Arcade Fire covered iconic blues artist Bo Diddley during their gig in Chicago on August 26.

Diddley - who passed away in 2008 - was synonymous with the Chicago blues scene, and Arcade Fire paid tribute to the legend by playing his 1957 song 'Who Do You Love?' during the first of two shows at the city's United Center. Click below to watch fan-shot footage of the cover version, which is the latest in a long line of similar performances during Arcade Fire's 'Reflektor' tour, seeing the band covering artists in their hometowns.


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Echo And The Bunnymen have announced details of UK tour dates in November and December as well as a one-off gig in Liverpool in 2015.

The band released new album 'Meteorites' in May and will start their tour in Brighton on November 25 before gigs in Sheffield, Glasgow, Nottingham, Cambridge, Cardiff, Holmfirth, Newcastle and Birmingham.

Following the dates this year, the band will then play a homecoming show at Liverpool's Philharmonic Hall on February 20.


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Paul McCartney's re-releases of Wings albums 'Venus And Mars' and 'At The Speed of Sound' have been delayed by six weeks.

The reissues were originally supposed to come out on September 22 as part of the Paul McCartney Archive Collection, following similar reissues of 'Band On The Run', 'McCartney', 'McCartney II', 'Ram' and 'Wings Over America'. However, the records will now be released on November 3 "due to production issues". No further information about the delay has been released.


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There is a song on "Aerial", Kate Bush's eighth and possibly best album, called "Bertie". "Here comes the sunshine," it begins, "Here comes that son of mine/Here comes the everything/Here's a song and a song for him." Nine years later, here, perhaps is a show for him: an unexpected comeback; a ravishing absurdity; a launchpad for his theatrical aspirations. Our pleasure may, to some degree, be collateral.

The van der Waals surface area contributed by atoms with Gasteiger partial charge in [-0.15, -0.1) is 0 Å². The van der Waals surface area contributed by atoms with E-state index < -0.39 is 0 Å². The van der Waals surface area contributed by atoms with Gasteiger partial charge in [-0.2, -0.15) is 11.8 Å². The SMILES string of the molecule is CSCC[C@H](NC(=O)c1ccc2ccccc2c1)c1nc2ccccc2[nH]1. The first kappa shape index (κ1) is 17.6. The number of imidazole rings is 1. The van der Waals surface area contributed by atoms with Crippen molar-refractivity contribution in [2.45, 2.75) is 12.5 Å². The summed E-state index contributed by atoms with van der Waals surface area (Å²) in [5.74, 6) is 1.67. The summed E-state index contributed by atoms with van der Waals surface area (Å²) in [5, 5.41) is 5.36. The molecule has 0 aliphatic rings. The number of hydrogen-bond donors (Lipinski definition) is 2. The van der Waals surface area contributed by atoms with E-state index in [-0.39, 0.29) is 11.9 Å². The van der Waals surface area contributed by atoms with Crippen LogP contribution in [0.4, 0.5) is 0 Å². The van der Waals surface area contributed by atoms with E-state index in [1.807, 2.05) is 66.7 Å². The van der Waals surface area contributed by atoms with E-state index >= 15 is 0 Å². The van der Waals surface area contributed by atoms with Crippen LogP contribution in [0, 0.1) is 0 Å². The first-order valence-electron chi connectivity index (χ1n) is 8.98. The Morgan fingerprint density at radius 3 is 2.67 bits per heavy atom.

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Vile day here in London, improved to some degree I'd hope by the arrival in UK shops of the new edition of Uncut. It has Nick Drake on the cover, as you probably know if you're a subscriber and your copy arrived over the weekend.


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Some logical excitement here this week about the impending Leonard Cohen and Aphex Twin albums; in the event you've missed it these past couple of days, you can hear Cohen's superb "Almost Like The Blues" further down this blog.


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Last year, Warp Records embarked on a campaign for Boards Of Canada's "Tomorrow's Harvest" comeback that was notable for its obtuseness. Unmarked 12-inches were hidden in record stores, strings of numbers and inexplicable broadcasts were strewn enigmatically across the internet. At one point, I recall some talk of red moons and feverish online triangulations pointing to a bookshop near Edinburgh as the centre of the universe. It was all fun, and the album at the end of it all was great, but perhaps it wandered a little off course as it went on.


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This is the full text of my interview with Hurray For The Riff Raff in New Orleans, that appeared in the print edition of Uncut a couple of months ago. I've added a lot of music to listen to as you read; not just by Alynda and the Riff Raff, but by some of the other New Orleans musicians who are critical to the story.


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Another issue in the bag yesterday, which'll be in UK shops on August 26, and which features, if you're in the mood for guessing games, someone who's never been on our cover before.


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As you've hopefully seen now, this month's issue of Uncut has a revealing piece about Richard & Linda Thompson's "I Want To See The Bright Lights Tonight", timed to tie in with that great album's 40th anniversary and its vinyl reissue, plus a burst of Thompson activity that includes a show at the End Of The Road Festival at the end of the month. "It is what it is and I like what it is," he calls the album in the piece, somewhat self-effacingly, "and there's a lot of stuff out there that I've done that I like less. That being said, it sold about 30 copies."


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Editor's Letter

Reviewed: Kate Bush, Hammersmith Apollo, August 27, 2014


There is a song on "Aerial", Kate Bush's eighth and possibly best album, called "Bertie". "Here comes the sunshine," it begins, "Here comes that son of mine/Here comes the everything/Here's a song and a song for him." Nine years later, here, perhaps is a show for him: an unexpected comeback; a...